Wednesday, February 06, 2013

from Malcolm Warnock 1905-2012

by John Shelby Spong

He was a remarkable man, a superior lawyer and one who worked on the Manhattan Project during World War II. He had many, many friends and I was privileged to be one of them. I knew him for 35 of his 107 years. More than that, I knew him in some deeply personal settings. I walked with him as his wife Dorothy sank into a state of unknowing. It was the onset of her dementia that caused him to move with her into a setting where she could be cared for and he could be near enough to share time with her every day. I will never forget him singing “Annie Laurie” to his uncommunicative wife.

I knew him as a devoted member of Christ Church in Short Hills, New Jersey. He was a sidesman – that is Christ Church, Short Hills, vocabulary for a lay reader or chalice bearer. He was also the regular narrator at their Christmas Pageant. Though active in his church, Malcolm was an uncomfortable Christian. That is, he was uncomfortable with traditional, ecclesiastical thinking and ecclesiastical language. He knew how to separate the authenticity of his own God experience from the explanation placed on that experience by the ecclesiastical institution – explanations that were to him always both time bound and time warped. So he sat loosely to creeds, to liturgical forms and to doctrinal concerns. In this, Malcolm and I found common ground and became kindred spirits. We celebrated Malcolm’s birthday together every June from the time he turned 100 until his 107th birthday this past summer when we saw him for the last time.

In the course of his 100th birthday gathering, near the end when people were preparing to leave, Malcolm turned to me and out of the richness of our past conversations said, “Well, Jack, what are you working on now?” I responded, “Malcolm, I am trying to find a doorway that will allow me to talk about life after death in such a way that a scientifically trained citizen of the 21st century could respond without turning off his or her brain.” I thought that Malcolm at age 100 might have some existential interest in this subject. I was not prepared for his response. He broke into a loud and a sustained laughter that left me standing with the quizzical smile of one who is slightly embarrassed. I was trying to brace myself for whatever his verbal response might be, but feeling somewhat vulnerable. When he finally ceased his laughter, he replied, “That is the silliest thing I’ve ever heard of you trying to do.”

Before I could say a word, he went on to pose what he saw as my problem. “Who are you going to interview for this project?” he asked. “Where are you going to do your research into this subject? Your passport may get you to China” he continued, “but it will never get you to the place where that question can be studied.” Finally, he concluded his comments by saying: “If this turns into a book it will be the shortest book of your career. It will have three lines: 1. Nobody knows, 2. Nobody can find out, 3. The End.”

When he finally fell silent and I had a chance to pick myself up off the floor, I told Malcolm, I did not in this project plan to engage in speculation into the unknown. I rather planned to approach life after death through the medium of life itself – about which a great deal can be known. Can I go deeply enough into the meaning of life that I can touch the limits? Can I discover the edge of humanity where it appears to enter the divine, where time ceases and eternity begins and where the barriers that surround life fade away and we discover that there is a universal consciousness in which we all participate? If I can do that, it will be through that means that I will approach the subject of life after death.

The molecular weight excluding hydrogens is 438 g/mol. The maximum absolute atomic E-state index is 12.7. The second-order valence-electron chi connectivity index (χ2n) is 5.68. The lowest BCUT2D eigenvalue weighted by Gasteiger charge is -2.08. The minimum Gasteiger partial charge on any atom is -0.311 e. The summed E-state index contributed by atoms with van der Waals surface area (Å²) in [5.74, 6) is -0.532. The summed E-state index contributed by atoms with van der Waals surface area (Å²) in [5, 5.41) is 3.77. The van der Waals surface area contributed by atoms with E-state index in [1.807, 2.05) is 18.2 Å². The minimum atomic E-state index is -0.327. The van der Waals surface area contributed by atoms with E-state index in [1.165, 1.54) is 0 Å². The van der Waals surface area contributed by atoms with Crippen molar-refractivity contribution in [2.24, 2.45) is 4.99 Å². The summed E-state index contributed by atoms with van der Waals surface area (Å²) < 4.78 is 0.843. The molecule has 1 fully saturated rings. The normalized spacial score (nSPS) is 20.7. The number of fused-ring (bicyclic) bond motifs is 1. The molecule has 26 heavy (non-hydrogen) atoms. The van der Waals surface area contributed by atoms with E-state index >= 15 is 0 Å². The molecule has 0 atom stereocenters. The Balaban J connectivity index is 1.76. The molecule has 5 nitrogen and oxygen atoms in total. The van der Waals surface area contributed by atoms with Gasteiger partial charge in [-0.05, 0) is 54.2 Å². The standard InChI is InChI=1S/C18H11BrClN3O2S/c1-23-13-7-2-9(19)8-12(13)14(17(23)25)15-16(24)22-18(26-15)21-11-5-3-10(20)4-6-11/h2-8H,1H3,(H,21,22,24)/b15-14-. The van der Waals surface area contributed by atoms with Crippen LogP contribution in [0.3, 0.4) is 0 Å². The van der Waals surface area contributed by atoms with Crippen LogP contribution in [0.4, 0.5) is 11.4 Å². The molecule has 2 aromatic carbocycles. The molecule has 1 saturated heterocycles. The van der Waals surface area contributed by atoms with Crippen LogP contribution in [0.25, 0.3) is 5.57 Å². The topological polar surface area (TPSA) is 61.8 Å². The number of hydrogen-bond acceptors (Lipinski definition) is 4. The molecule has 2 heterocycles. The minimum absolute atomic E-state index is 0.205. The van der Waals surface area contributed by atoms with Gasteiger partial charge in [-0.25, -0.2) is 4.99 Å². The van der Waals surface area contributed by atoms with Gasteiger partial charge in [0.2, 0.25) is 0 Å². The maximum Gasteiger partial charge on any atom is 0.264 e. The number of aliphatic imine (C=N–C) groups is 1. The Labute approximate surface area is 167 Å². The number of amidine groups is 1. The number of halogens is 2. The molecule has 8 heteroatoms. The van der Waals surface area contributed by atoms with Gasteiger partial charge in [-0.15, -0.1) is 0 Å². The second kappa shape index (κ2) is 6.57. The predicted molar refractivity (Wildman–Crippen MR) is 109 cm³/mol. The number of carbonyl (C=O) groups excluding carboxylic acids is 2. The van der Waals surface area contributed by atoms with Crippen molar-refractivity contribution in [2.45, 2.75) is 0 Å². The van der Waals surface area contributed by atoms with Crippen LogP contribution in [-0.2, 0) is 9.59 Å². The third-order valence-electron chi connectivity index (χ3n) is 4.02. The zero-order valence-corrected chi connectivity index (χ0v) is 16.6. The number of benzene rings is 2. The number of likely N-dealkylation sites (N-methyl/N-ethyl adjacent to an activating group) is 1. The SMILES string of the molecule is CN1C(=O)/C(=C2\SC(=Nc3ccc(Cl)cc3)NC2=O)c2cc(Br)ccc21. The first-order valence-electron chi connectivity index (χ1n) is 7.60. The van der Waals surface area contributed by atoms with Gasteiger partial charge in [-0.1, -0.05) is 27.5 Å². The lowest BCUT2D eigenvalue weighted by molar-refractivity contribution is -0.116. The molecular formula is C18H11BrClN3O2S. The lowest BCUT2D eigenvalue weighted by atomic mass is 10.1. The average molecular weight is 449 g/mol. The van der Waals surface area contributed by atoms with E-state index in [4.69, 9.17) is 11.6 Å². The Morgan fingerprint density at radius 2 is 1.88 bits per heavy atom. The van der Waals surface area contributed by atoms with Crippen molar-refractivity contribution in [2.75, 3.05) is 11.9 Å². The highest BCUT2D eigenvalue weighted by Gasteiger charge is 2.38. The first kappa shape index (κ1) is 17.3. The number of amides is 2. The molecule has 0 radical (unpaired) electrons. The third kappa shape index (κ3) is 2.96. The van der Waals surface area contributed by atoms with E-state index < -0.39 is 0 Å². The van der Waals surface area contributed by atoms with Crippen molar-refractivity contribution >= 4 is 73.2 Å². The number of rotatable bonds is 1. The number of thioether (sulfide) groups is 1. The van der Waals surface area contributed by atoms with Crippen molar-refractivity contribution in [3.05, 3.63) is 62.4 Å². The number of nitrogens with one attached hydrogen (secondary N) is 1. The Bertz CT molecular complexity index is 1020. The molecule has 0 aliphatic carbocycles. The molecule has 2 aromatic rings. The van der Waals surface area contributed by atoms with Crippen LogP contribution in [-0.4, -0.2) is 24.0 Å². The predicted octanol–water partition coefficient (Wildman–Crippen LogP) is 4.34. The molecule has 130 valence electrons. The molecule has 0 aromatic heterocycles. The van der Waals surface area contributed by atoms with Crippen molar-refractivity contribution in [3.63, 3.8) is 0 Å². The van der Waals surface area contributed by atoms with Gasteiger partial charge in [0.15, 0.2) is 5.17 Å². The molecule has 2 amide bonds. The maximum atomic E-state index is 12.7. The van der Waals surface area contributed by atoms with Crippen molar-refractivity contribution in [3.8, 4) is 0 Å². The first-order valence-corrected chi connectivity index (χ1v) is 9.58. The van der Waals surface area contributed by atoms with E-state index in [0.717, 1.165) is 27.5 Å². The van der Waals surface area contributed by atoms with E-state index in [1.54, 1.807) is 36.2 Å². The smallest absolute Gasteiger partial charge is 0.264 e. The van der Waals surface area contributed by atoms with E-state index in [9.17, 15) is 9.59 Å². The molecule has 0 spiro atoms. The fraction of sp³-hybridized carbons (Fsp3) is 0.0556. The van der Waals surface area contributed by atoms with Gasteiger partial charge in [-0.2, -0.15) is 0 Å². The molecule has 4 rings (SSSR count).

Although still skeptical, Malcolm at least began to understand that I was not on a mission to affirm the pious claims of traditional religion or to defend the popular ecclesiastical definitions of God, who seemed to use life after death as a method of behavior control or even to affirm the reality of those now empty realms that we have in the past called heaven and hell. When my study did lead to a book that was published in 2009 under the title Eternal Life: A New Vision: Beyond Religion, Beyond Theism, Beyond Heaven and Hell, I took a copy of it as my gift to Malcolm when we attended his 104th birthday party and later received from him his imprimatur. Malcolm approved of that book because of who Malcolm was and how Malcolm lived.

The only way I know how to approach the subject of eternity is to live fully in the present. The only way I know to discuss timelessness is to engage deeply and fully the gift of time that we now have. The only way I know how to approach the idea of divinity is to be fully human now, expanding all limits, transcending all barriers. I understand God as the Source of life empowering me to live fully; as the Source of love enabling me to love wastefully; as the Ground of Being giving me the courage to be everything I am capable of being. So it is in living fully, loving wastefully and being all that I can be that I experience the presence of God and it was, I am fully convinced, this same God experience that caused the followers of Jesus to view him as one in whom and through whom God was present. So they said of Jesus: “God was in Christ.” What this phrase was seeking to communicate is that somehow, in someway, through some means, they saw the presence of God in the fully alive, wastefully-loving Jesus.

This was the God that Malcolm also understood and this was the God with whom Malcolm lived. He worshiped this God of life, love and being by living fully, by loving wastefully and by being all that he could be. To Malcolm, God was not a being to be pleased, so much as God was a verb to be lived.


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